Texas judge questions which parts of Obamacare should stand in latest legal challenge to the law
A federal judge in Texas on Wednesday rejected a request from a group of Republican-led states to suspend the Affordable Care Act, but he extensively quizzed attorneys involved in the latest challenge to the 2010 healthcare law about which provisions should survive.
That raised the prospect that U.S. District Judge Reed O’Connor, a conservative appointed by President George W. Bush, may seek to roll back at least some of the consumer protections at the core of the law, often called Obamacare.
At the same time, by signaling he would issue a ruling soon, O’Connor ensured that the lawsuit — Texas vs. Azar — and its attempt to wipe out the 2010 law would continue to shadow political campaigns ahead of November’s midterm congressional election.
The foundation of the lawsuit brought by 20 mostly conservative-leaning states, led by Texas and Wisconsin, is a provision in last year’s mammoth tax bill that eliminated the penalty on Americans who don’t have health insurance, but still preserved the technical requirement that people have coverage.
The requirement and the penalty were once considered integral parts of the healthcare law. Insurers, state regulators and other experts believed that unless there was a penalty for going uninsured, younger and healthier people would not buy health plans until they got sick, leading insurance markets to collapse.
The penalty was also critical to the healthcare law’s survival when it first came before the Supreme Court in 2012 in a lawsuit that alleged the law’s insurance requirement was unconstitutional.
Chief Justice John G. Roberts Jr. joined the court’s four liberal justices to uphold the law, but only after concluding that the requirement could stand because it was enforced with a tax penalty.
Now in the Texas case, the 20 governors and attorneys general argue the requirement is no longer constitutional because the tax penalty has been eliminated.
And, they continue, because the requirement is so central to healthcare law, the whole law cannot survive without it.
“The entire ACA should fall,” Wisconsin Solicitor Gen. Misha Tseytlin told the judge Wednesday in a federal courtroom in Fort Worth.
Tseytlin and an attorney for the state of Texas further urged O’Connor to immediately enjoin the law, arguing that it is causing widespread damage to states and undermining their authority to regulate health insurance.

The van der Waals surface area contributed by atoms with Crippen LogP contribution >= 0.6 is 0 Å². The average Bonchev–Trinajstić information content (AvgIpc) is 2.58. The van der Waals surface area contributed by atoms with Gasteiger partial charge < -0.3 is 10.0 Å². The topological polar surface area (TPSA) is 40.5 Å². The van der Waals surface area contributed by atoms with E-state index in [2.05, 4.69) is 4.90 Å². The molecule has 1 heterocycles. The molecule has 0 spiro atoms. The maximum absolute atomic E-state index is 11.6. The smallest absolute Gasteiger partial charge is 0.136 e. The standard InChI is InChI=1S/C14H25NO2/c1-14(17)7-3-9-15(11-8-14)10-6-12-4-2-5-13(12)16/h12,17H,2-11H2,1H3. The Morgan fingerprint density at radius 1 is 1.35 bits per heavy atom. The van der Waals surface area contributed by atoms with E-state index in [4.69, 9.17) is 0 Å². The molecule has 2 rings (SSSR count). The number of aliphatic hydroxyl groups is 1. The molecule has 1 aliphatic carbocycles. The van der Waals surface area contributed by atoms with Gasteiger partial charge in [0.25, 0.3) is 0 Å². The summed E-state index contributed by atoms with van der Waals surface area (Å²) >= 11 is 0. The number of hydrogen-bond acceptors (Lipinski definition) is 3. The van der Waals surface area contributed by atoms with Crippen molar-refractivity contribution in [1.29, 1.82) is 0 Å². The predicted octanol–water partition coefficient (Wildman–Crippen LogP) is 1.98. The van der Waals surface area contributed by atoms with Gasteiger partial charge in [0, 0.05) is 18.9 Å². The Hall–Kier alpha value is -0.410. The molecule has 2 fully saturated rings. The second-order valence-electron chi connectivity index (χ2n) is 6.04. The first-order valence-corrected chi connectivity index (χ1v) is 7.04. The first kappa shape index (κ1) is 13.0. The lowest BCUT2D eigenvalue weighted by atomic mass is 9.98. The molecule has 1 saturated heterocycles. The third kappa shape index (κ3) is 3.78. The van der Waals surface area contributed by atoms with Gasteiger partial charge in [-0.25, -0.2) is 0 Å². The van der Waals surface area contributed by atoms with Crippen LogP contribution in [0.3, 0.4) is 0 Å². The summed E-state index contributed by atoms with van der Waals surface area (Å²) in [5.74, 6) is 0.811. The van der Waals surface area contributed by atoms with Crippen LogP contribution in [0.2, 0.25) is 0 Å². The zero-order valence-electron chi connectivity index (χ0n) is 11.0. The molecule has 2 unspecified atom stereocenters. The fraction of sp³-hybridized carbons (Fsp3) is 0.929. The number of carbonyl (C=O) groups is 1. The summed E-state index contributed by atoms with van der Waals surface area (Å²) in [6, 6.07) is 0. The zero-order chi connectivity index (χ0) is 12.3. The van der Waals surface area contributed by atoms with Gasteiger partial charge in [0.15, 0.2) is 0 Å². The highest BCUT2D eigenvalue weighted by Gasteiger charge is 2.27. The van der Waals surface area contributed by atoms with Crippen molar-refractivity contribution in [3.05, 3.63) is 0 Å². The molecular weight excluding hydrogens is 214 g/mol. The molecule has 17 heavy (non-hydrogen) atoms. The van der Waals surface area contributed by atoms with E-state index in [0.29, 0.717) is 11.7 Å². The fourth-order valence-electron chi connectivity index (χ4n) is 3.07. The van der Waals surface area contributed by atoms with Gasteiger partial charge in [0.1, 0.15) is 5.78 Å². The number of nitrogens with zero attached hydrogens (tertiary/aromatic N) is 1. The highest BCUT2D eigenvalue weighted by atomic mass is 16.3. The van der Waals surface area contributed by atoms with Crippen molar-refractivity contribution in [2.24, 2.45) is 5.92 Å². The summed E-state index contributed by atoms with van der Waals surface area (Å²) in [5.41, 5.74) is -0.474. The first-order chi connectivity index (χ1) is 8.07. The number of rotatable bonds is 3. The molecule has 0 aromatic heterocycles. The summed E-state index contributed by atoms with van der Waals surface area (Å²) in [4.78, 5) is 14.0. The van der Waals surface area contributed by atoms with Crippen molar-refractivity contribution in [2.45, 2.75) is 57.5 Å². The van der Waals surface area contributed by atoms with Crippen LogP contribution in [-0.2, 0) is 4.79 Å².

O’Connor did not issue a preliminary injunction, which even the Trump administration had opposed, even though it supports some elements of the Republican states’ case.
O’Connor appeared most interested in whether at least some parts of the law should be invalidated if the insurance mandate is deemed unconstitutional because it is no longer a tax.
During the hearing, O’Connor returned repeatedly to arguments that architects of the healthcare law made in 2010 and afterward that requiring people to have insurance was crucial to the popular consumer protections in the law, including bans on insurance companies turning away sick customers or charging them higher premiums, practices that were commonplace before the law was enacted.
O’Connor noted that the Supreme Court had relied on those arguments both times the healthcare law came before the court.
“Every single justice … looked at this,” O’Connor said.
At another point, he asked whether the Obama administration had been wrong to argue that the mandate was essential to the consumer protections.
The Trump administration earlier this year elected not to defend the law, an unusual departure from the Justice Department’s traditional responsibility to safeguard federal law.
But attorneys for the state of California — which has joined with 15 Democratic-led states and the District of Columbia to defend the Affordable Care Act — urged O’Connor to instead focus on the intent of the lawmakers who wrote the 2017 tax law.
Those lawmakers chose to eliminate only the tax penalty, while preserving protections for Americans with preexisting medical conditions, noted California Deputy Atty. Gen. Nimrod Elias.
“Congress wished to leave this law in place,” Elias said, quoting several senior Republican lawmakers who said during debate over the tax law that they did not want to eliminate patient protections. “That should be the guidepost.”
The consumer protections are among the most popular parts of the healthcare law, with three-quarters of Americans in one recent nationwide poll saying they believe it is very important to preserve the guarantee that people who are sick can get coverage.
If successful, however, the Texas suit would also eliminate hundreds of billions of dollars in federal assistance that has made it possible to extend coverage to some 20 million previously uninsured Americans through expansions to state Medicaid programs and through subsidies available to low- and middle-income people who buy coverage on insurance marketplaces around the country.
Scores of patient advocates, physicians and hospital groups and other healthcare experts have warned that such a retrenchment would be catastrophic.
“Invalidating the guaranteed-issue and community rating provisions — or the entire ACA — would have a devastating impact on doctors, patients and the American healthcare system as a whole,” said a coalition of physician groups that included the American Medical Assn., the American Academy of Family Physicians, the American College of Physicians and the American Academy of Pediatrics.
Also opposing the lawsuit are leading national groups representing patients, including the American Diabetes Assn., the American Lung Assn., the American Heart Assn., the National Multiple Sclerosis Society and the advocacy arm of the American Cancer Society.
O’Connor did not say Wednesday when he would issue a ruling, but promised action “as quickly as I can.”
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